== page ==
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Plant Physiol. 1993 Aug;102(4):1227-1235.

Cold-Induced Changes in Freezing Tolerance, Protein Phosphorylation, and Gene Expression (Evidence for a Role of Calcium).

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Department of Biology, McGill University, 1205 Avenue Docteur Penfield, Montreal, Quebec H3A 1B1, Canada (A.F.M., R.S.D.).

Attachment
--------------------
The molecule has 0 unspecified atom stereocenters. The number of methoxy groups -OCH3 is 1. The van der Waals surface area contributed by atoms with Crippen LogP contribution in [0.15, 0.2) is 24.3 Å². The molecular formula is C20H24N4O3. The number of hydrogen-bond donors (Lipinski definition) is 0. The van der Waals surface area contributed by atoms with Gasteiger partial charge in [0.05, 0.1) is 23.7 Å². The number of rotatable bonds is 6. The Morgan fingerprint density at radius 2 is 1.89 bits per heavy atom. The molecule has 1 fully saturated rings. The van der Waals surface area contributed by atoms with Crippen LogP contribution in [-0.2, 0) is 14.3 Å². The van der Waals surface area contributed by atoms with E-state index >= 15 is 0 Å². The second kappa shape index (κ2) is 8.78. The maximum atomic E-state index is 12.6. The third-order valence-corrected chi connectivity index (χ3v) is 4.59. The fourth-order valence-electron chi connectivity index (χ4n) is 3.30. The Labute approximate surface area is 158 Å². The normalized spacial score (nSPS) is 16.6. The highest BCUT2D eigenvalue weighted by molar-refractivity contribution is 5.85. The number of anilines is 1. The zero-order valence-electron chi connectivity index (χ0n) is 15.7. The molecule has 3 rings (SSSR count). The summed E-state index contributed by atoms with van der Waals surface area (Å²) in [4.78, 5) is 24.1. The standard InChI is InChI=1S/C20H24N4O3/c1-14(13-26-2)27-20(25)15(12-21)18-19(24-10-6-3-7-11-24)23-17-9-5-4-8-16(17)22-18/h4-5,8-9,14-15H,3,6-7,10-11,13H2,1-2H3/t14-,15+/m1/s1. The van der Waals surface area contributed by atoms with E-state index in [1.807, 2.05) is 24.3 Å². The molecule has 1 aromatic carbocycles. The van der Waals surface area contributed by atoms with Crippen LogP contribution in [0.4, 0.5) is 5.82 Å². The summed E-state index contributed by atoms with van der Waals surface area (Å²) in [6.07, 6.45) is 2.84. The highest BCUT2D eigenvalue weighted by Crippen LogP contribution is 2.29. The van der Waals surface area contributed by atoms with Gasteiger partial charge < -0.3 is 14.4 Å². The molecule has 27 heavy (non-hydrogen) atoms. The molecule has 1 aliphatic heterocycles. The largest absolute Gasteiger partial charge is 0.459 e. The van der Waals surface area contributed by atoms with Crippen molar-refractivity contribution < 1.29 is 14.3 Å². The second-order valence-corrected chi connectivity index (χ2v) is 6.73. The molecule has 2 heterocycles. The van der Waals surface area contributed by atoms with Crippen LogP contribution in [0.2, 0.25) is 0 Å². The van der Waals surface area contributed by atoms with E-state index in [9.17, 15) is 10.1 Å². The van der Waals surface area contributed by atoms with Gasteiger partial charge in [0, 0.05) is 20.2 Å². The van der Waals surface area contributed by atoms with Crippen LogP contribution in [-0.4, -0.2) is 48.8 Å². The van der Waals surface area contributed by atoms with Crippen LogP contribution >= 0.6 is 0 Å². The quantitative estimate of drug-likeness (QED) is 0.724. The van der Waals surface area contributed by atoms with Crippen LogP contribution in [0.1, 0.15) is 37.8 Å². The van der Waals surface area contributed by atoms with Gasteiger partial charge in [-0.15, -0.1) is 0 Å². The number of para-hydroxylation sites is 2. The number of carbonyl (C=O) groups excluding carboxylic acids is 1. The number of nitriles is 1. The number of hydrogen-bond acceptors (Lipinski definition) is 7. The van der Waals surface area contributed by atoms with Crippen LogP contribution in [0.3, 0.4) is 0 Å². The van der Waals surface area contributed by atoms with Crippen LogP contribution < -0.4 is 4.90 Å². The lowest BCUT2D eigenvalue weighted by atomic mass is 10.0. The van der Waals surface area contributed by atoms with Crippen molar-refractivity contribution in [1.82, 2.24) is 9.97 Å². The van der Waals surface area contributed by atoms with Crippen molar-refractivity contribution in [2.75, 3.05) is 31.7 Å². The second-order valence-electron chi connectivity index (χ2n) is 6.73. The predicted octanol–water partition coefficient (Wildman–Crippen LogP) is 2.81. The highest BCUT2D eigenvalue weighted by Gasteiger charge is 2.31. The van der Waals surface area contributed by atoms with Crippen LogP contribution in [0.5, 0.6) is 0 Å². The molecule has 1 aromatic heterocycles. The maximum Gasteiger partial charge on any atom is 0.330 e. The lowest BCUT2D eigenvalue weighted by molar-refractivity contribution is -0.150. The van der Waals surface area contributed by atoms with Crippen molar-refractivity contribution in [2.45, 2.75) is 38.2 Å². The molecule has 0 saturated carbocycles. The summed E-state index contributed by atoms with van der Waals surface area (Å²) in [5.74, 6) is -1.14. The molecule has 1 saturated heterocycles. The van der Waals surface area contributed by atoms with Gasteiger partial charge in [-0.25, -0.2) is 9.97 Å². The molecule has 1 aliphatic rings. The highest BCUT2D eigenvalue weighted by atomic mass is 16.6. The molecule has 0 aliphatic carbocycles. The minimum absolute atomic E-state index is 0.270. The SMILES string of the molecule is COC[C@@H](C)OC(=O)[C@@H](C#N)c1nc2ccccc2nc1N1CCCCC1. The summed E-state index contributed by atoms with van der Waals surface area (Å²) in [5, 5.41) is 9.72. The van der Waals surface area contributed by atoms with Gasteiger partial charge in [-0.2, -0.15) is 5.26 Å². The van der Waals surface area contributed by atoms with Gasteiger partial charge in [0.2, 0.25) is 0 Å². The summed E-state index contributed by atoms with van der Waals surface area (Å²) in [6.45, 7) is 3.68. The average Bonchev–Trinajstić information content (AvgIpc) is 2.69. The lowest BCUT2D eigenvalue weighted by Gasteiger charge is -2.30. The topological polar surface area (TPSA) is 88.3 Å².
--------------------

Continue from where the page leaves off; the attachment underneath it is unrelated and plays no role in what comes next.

The role of Ca2+ in cold-induced changes in protein phosphorylation, gene expression, and development of freezing tolerance has been studied in cell-suspension cultures of a freezing-tolerant cultivar of alfalfa (Medicago sativa spp. falcata cv Anik). Chemical treatments to block Ca2+ channels, antagonize calmodulin action, or inhibit protein kinases markedly inhibited the cellular capacity to develop cold-induced freezing tolerance but had little effect on cell viability. An analysis of phosphoprotein profile by two-dimensional polyacrylamide gel electrophoresis revealed that at low temperature the relative level of phosphorylation of several proteins increased, whereas that of several others decreased. When cold acclimation was carried out in the presence of N-(6-aminohexyl)-5-chloro-1-naphthalene-sulfonamide hydrochloride, an antagonist of calmodulin and Ca2+-dependent protein kinases, or the Ca2+ channel blocker La3+, the cold-induced changes in protein phosphorylation were strongly inhibited, cells lost their capacity to develop freezing tolerance, and accumulation of transcripts of cold acclimation-specific genes was substantially reduced. An inhibitor of protein kinases, 1-(5-isoquinolinesulfonyl)-2-methylpiperazine dihydrochloride, had less pronounced effects on the cold-induced protein phosphorylation and caused only a partial inhibition of the cold-induced development of freezing tolerance and accumulation of the transcripts. The level of phosphorylation of one protein, of about 15 kD, increased more than 10-fold at low temperature and showed a strong positive correlation with cold-induced freezing tolerance and gene expression even when the latter were altered with various chemical treatments. These results suggest that Ca2+ and protein phosphorylation, or perhaps a coupling of the two, play an important role during the acquisition of freezing tolerance during cold acclimation.

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